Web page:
The Maiden Rescue crowd funding project needs to hit its £44,000 target by 3 July

A crowd funding project has been launched by Tracy Edwards and the original all-girl crew of the Whitbread Round the World Race to bring their former yacht home.

The Maiden Rescue project is a mission to transport Maiden to Cape Town for a refit, ready to sail her back to the UK

to commemorate her 25th anniversary.

But the scheme will only be funded if at least £44,000 is pledged by 5:02pm Thursday 3 July. So far just over £24,000 has been raised.

The project has been created by the original Maiden

Team with the objective of rescuing this iconic lady of ocean racing and

maritime history.

Having secured Maiden, the team have to get her home and are asking for public support to do so.

The target of £44,000 would cover the cost of

building Maiden a cradle and shipping her to Cape Town where she will undergo a

refit.

Should the fundraising exceed the target, all extra proceeds will

go towards getting young people from The Prince’s Trust, Regenerate and

other youth organisations out on the water.

History maker

At 11am on 28 May 1990, Maiden crossed the finish line of the

Whitbread Round the World Race and sailed into the record books, as she

had carried the first all-female crew to sail around the world.

The skipper Tracy Edwards had risked everything to get her and the team to

the start line and when King Hussein l of Jordan came in with

sponsorship he ensured Maiden’s entry.

The four year struggle paid off.

Despite doubts from so many that the girls could sail around the world,

Maiden won two legs, and came second in her class – the best result for a

British Whitbread boat in the 35 year history of the event.

Edwards was

awarded an MBE and became the first woman in its 32 year history to be

awarded the Yachtsman of the Year Trophy.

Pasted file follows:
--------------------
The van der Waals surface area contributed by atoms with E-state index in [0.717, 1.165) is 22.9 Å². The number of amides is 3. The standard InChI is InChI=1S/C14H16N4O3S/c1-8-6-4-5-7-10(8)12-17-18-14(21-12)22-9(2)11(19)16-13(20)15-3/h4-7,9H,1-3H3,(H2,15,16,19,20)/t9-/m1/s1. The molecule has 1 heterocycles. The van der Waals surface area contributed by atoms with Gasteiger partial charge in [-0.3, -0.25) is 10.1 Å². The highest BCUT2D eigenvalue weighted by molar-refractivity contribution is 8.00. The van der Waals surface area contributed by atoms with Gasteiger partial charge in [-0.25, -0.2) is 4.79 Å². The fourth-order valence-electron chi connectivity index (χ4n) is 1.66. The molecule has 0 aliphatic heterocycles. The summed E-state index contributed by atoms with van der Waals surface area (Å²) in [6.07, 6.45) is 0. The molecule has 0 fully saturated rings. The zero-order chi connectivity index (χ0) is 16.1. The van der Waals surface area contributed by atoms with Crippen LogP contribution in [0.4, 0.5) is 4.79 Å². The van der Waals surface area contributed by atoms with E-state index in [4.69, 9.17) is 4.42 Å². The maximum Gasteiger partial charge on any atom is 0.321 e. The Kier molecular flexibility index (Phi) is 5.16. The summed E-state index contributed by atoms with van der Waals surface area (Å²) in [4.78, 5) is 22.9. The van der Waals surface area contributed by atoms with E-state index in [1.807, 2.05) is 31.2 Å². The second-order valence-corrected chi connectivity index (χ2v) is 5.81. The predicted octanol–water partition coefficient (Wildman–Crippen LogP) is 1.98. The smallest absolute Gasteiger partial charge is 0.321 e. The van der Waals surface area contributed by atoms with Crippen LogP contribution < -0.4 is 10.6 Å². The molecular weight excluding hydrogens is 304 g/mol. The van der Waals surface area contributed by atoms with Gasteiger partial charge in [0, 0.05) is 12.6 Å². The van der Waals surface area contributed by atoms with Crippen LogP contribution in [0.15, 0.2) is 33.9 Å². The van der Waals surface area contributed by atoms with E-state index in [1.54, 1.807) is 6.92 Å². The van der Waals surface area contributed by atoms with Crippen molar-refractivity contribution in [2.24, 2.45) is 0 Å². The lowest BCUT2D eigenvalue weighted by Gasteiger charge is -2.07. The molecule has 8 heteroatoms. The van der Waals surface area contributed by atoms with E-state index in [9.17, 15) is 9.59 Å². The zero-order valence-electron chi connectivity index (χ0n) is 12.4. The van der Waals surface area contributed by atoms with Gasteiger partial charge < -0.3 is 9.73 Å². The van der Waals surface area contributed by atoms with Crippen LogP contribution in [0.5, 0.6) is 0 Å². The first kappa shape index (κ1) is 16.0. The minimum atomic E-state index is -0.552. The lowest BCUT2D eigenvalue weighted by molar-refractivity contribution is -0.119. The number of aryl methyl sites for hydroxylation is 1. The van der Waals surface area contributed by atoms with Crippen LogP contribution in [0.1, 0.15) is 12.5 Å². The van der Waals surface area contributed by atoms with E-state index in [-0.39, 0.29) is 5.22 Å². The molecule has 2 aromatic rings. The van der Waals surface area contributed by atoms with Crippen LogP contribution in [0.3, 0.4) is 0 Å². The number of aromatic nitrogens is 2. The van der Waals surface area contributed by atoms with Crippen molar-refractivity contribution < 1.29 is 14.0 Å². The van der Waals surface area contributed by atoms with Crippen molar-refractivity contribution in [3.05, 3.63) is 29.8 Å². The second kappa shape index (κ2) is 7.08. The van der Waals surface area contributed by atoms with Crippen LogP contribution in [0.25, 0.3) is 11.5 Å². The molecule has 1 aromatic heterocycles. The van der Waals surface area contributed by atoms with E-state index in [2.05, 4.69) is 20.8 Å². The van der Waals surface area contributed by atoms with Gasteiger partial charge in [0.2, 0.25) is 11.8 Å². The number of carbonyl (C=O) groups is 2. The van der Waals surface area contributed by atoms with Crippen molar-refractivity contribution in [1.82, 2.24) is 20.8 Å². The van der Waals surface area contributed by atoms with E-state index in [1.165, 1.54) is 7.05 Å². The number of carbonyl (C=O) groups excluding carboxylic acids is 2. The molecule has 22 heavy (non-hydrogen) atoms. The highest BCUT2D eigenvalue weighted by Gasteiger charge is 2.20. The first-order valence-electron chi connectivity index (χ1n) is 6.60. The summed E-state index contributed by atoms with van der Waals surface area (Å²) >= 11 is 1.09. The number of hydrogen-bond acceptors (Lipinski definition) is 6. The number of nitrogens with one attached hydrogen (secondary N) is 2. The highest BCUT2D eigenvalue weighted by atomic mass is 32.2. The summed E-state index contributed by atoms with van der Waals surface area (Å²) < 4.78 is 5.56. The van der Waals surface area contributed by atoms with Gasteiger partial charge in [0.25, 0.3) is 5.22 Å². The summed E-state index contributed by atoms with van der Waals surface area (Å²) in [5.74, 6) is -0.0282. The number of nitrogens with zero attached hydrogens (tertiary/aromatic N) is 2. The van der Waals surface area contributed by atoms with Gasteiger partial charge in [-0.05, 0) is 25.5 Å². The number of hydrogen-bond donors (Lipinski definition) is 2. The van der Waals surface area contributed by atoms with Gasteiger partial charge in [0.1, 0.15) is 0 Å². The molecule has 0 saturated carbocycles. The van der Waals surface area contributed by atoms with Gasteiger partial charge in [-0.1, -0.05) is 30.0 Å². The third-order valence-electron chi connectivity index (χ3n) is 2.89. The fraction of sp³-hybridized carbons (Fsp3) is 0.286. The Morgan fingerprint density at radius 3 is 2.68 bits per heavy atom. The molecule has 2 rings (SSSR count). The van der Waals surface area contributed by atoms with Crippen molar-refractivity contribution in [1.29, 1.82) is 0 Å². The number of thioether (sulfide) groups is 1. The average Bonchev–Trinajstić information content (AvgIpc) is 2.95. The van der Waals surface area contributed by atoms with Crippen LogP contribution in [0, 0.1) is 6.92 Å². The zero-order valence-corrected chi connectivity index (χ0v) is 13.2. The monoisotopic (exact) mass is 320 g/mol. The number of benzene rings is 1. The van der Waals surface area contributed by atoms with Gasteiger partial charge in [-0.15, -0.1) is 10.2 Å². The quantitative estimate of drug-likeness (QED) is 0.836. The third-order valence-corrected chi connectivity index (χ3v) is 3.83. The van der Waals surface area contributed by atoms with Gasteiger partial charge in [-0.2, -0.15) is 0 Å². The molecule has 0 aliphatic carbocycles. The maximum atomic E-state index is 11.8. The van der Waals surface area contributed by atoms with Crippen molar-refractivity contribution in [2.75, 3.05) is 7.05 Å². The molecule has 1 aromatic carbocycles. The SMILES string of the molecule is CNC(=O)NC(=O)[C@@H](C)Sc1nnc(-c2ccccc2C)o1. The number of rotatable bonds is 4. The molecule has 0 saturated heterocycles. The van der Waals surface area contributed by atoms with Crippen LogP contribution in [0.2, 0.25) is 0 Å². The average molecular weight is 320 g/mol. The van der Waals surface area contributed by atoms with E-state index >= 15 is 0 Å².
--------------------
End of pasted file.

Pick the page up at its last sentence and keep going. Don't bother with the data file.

However, Edwards was forced to sell her beloved boat at the end of the

Whitbread and 24 years on, it is now a different story for this once

beautiful vessel.

The Story Now

Abandoned in pirate infested waters in the Indian Ocean, this legend

of British Maritime history is a shadow of her former self, slowly being

left to rot away.

The Maiden Rescue Team is now in the process of getting her to Cape

Town. After repairs are completed, Tracy Edwards along with four of the

original crew and seven guest sailors will sail Maiden home to the UK

arriving in the Solent at 11am on 28 May 2015, exactly 25 years after

she crossed the finish line. 

Maiden will then be the guest of Maritime Museums around the UK. She

will also be involved with various youth charities including The

Prince’s Trust and Regenerate and available for young people to go

sailing.

Tracy Edwards said: ‘The success of the original Maiden project was entirely due to the

incredible people who became involved. Before we managed to raise the

sponsorship every penny that went into the project was generated by

volunteers selling T-shirts, balloons and badges at any event we could

think of!

‘We literally had strangers turning up on the doorstep asking

what they could do to help. I remember walking into my kitchen one day

and finding five people I had never laid eyes on stuffing envelopes with

sponsorship letters! I guess this was crowd funding in its earliest

form.

Maiden was so much more than a bunch of girls proving they could race

around the world. She means so much to so many people, not just in the

UK but all over the world.

‘She represented the will to succeed, the

power of ordinary people when we come together to achieve something and

how tenacity can overcome all odds.

Maiden was a dream come true to

some, an adventure to others and a triumph over adversity to many. To

me she was and always will be the most magical part of my life at sea. 

Please help us to rescue Maiden. Your pledges will get Maiden home

safely where she deserves to be.’